MFIs look beyond banks, explore other ways to meet credit need

New Delhi: Faced with heightened regulatory scrutiny, many microfinance institutions (MFIs) in the country are now exploring different ways, including the debt route, to meet funding requirements, reports PTI.

A number of micro lenders, especially small sized, are facing credit crisis as state-run as well as some private sector banks are not lending funds to them in the wake tighter regulatory scrutiny, industry experts told PTI.

"MFIs need diversified routes to get credit and have been exploring various funding sources. In the backdrop of recent controversies in the sector, MFIs are facing some tighter norms and have been looking all the other means of means, including equity and debt," Microfinance Institutions Network (MFIN) chief executive Alok Prasad said.

MFIN is a self- regulatory group of NBFC MFIs working to promote microfinance sector in the country.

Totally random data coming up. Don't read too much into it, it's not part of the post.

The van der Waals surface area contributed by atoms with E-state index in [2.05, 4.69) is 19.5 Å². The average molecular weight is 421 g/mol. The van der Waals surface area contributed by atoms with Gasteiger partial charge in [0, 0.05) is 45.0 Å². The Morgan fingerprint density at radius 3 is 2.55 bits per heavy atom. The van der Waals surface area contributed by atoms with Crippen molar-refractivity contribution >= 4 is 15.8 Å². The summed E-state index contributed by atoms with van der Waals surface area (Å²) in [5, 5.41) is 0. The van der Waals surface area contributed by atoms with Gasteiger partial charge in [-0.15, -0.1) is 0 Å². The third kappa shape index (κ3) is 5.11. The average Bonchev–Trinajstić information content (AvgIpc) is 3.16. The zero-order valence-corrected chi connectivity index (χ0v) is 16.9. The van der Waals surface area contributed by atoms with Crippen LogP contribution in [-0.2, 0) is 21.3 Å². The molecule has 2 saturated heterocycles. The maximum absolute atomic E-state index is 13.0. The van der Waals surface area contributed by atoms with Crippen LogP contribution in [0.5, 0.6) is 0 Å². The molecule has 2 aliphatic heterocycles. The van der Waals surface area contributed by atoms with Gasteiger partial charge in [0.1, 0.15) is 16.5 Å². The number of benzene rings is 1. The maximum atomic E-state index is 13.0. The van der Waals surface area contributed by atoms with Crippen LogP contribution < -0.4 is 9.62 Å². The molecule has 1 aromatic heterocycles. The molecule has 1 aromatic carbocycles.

Market sources, who did not want to be identified, said many banks have almost stopped giving credit to MFIs (but not across the country) and consequently they are now forced to look for other ways of funding, like selling non-convertible debentures.

The country's largest MFI SKS Microfinance, however, said it does not face any credit problem. "We are fine. We don't have any issue," a SKS spokesperson said.

According to media reports, the Hyderabad-based two MFIs - Share Microfin and Spandana Spoorthy - have put on hold their plans to raise funds via initial public offerings (IPOs) due to recent upheavals in the sector.

However, worried over recent upheavals in the MFI sector on account of high interest rates small lenders charge and their strong-arm loan recovery tactics, many players have put on hold their plans to raise funds through the capital market route and now are exploring other avenues.

After a Rs1,600 crore successful IPO by the Vikram Akula-founded SKS Microfinance, some leading microfinance firms were mulling to hit the capital market.

The microfinance sector in the country has faced heightened regulatory scrutiny in recent weeks. The ministry of finance has recently advised public sector banks to monitor lending rates of MFIs.

In addition, the government of Andhra Pradesh has passed an ordinance that significantly enhances regulatory control on MFIs in the state, reflecting the concerns regarding what the provincial government perceives are high interest rates being charged by the MFIs, and the coercive means of recovery they adopt.